BUSINESS VIDEO MASTERCLASS
Part 1 - Planning an effective marketing video
How to draft a trial script
It’s quick and easy to draft a trial script.
And by drafting a trial script, you’ll know in advance how long your video is going to be, and what it should say.
It’s easy if you follow these 5 simple steps, rules you probably apply in most other areas of your marketing plans:
1: Agree the video goal
In a single short sentence you need to write down the video’s business objective.
Be specific, for example:
> To win more sales and leads for our product, service or solution.
> To give our website visitors a very quick overview of our scope & capability.
> To help customers clearly understand how our technical product/solution helps them.
> Create customer awareness of how our technology works.
Or even more specifically:
To motivate them to immediately take action by
clicking a button,
completing a contact form,
signing up to a webinar,
accessing valuable gated content, and similar.
You’ll notice the above sample objectives have no “ands” or “buts” or “qualifying clauses or riders” in them.
Nothing destroys a video’s effectiveness faster than giving it too many things to do.
An example of this is a quotation/proposal I was asked to produce recently.
The proposal was for a public body, and they specified 4 objectives to be told in 90 seconds, on a complex topic.
The truth is, I just laughed to myself, and then declined.
I felt it would be a can of worms, as 4 goals in 90 seconds won’t teach an audience anything.
This was obviously a series of goals developed by a committee with no overall responsibility for winning anything,
- merely a strong need for consensus among themselves, and their own warring tribes.
YOUR GOAL: TO WIN MORE LEADS FROM YOUR NEXT VIDEO.
Here’s a much better way of looking at B2B video:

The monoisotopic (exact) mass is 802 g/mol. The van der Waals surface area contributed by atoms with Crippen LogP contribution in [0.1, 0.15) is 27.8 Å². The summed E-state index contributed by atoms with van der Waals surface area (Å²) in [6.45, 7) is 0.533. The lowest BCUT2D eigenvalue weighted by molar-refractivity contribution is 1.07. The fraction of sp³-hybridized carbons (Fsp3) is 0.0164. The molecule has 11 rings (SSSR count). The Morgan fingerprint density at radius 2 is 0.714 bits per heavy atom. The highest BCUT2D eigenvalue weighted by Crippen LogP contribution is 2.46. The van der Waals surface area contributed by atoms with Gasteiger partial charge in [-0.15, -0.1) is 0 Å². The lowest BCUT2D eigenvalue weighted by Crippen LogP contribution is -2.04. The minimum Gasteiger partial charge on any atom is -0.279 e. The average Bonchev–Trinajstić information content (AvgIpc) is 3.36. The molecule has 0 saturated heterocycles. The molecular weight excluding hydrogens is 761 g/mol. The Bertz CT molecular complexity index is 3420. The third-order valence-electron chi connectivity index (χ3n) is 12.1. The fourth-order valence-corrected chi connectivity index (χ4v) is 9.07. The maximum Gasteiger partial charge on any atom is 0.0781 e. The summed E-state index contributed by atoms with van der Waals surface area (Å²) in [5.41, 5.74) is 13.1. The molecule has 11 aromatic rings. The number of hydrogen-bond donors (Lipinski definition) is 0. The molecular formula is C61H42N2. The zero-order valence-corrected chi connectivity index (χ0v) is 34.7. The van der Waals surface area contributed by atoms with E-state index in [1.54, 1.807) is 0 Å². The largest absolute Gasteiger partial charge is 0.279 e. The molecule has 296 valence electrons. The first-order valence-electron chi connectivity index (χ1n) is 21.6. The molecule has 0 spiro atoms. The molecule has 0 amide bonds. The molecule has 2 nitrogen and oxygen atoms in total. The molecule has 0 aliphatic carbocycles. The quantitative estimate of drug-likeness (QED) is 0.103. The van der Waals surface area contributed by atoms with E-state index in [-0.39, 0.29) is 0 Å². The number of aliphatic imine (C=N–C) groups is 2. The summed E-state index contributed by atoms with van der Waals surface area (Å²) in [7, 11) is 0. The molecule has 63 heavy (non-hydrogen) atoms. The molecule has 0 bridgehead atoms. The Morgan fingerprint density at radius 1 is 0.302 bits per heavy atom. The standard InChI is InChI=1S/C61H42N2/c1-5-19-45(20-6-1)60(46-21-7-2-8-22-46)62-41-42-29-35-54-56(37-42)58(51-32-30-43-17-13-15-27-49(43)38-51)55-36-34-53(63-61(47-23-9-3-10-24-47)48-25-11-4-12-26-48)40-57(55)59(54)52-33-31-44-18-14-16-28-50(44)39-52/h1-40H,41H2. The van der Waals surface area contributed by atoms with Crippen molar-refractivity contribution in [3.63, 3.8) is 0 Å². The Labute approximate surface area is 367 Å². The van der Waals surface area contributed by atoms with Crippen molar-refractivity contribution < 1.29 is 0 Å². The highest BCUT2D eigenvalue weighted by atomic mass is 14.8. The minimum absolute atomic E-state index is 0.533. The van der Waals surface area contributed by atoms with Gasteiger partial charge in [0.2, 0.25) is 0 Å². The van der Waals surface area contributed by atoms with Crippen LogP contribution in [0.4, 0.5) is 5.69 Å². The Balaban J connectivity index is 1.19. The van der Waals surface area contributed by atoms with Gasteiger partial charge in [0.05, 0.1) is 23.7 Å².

Think of your video like a sniper’s rifle.
A sniper’s rifle can accurately hit a distant target, from long range, and make a successful kill.
This is because the sniper has but one objective, to hit that target, nothing else.
And the sniper’s rifle is the tool designed to do this perfectly, which is why snipers and their tools are so successful, and much hated by infantry and evil dictators alike.
Now think what happens when you start adding to your list of video objectives?
For instance, when another department starts to add their say into your video, or a product manager has a different idea to you, and when corporate comms insist you have to say such and such as a matter of form, brand consistency, or whatever.
Multiple targets, multiple objectives, start to appear.
And you’ve subtly moved out of sniper territory into short distance, scatter gun territory.
I absolutely believe your video needs to be a sniper’s rifle to operate effectively at a distance, not a scatter gun, which only works at close range.
Agree a single simple objective. Be a sniper’s rifle.
Remember: You’re not shutting out contributions from others. Far from it. You’ll need them on your side.
You just need them to agree your single objective, and work from there.
As a valued visitor to Business Video Masterclass, you’re now welcome to a FREE 15 minute personal consultation with me, where you can ask about a video problem that’s on your mind.
I’ve spent most of my professional life solving real world video problems.
It’s relaxing for me. I enjoy it. So please share your ambition or concern, and I’ll do my best to help.